Tuesday, August 30, 2016

Alejandra O'Leary's All I Know

Alejandra O'Leary's new CD All I Know is a fun and miraculous thing, a straightforward rock album with subtle tinges of "New Wave"--remember that term?--that place these songs squarely in the early to mid-'80s. Her bright, charming and honest voice might remind you of anyone from Debbie Harry to Martha Davis to Terri Nunn, kittenish with one stiletto heel pushed into your thigh. Each of these 11 songs are extremely polished in a slightly edgy way a la Parallel Lines, more Black Jack than Bazooka. All I Know is, for lack of a less cliched term, a breath of fresh air because it reminds you how good this type of pop can be when delivered by the right people. The cover even features a very cool Klaus Voormann drawing--this is about creating an impressive musical pedigree.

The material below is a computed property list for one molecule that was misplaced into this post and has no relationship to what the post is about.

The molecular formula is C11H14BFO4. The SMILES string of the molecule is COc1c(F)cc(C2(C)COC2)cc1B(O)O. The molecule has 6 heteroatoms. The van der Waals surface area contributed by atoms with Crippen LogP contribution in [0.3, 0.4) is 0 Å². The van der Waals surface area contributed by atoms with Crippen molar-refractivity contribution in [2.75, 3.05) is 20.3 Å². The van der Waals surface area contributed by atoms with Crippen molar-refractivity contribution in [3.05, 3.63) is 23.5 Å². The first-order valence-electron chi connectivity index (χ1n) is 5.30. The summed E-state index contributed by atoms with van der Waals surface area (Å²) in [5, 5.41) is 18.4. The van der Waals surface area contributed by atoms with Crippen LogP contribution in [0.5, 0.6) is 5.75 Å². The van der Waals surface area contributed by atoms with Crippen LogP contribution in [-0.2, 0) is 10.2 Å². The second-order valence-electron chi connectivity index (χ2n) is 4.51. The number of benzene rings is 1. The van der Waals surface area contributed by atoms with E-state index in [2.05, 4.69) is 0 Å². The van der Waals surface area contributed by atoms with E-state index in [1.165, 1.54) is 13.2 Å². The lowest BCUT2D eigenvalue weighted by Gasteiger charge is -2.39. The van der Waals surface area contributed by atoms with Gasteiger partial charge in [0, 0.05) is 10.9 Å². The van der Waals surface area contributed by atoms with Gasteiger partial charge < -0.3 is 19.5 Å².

I reviewed her last album with the Champions of the West, Heartspace Timepiece, back in 2014, and I found it a tricky album to review because it didn't make a notable first impression. I still felt like I was listening to someone obviously influenced by bands like The Motels and Blondie. I made the mistake playing in a car filled with people who weren't into it, so I was dismissive, but I came back later and started discovering all of Alejandra's intriguing secrets.

This album, however, was immediately engaging. She sounds assertive and relaxed in comparison to HT, and just a few minutes into the rousing and powerful opener, "Doubtless," you'll have a strong idea of who she is and where she wants to go. Much to her credit, she stays the course.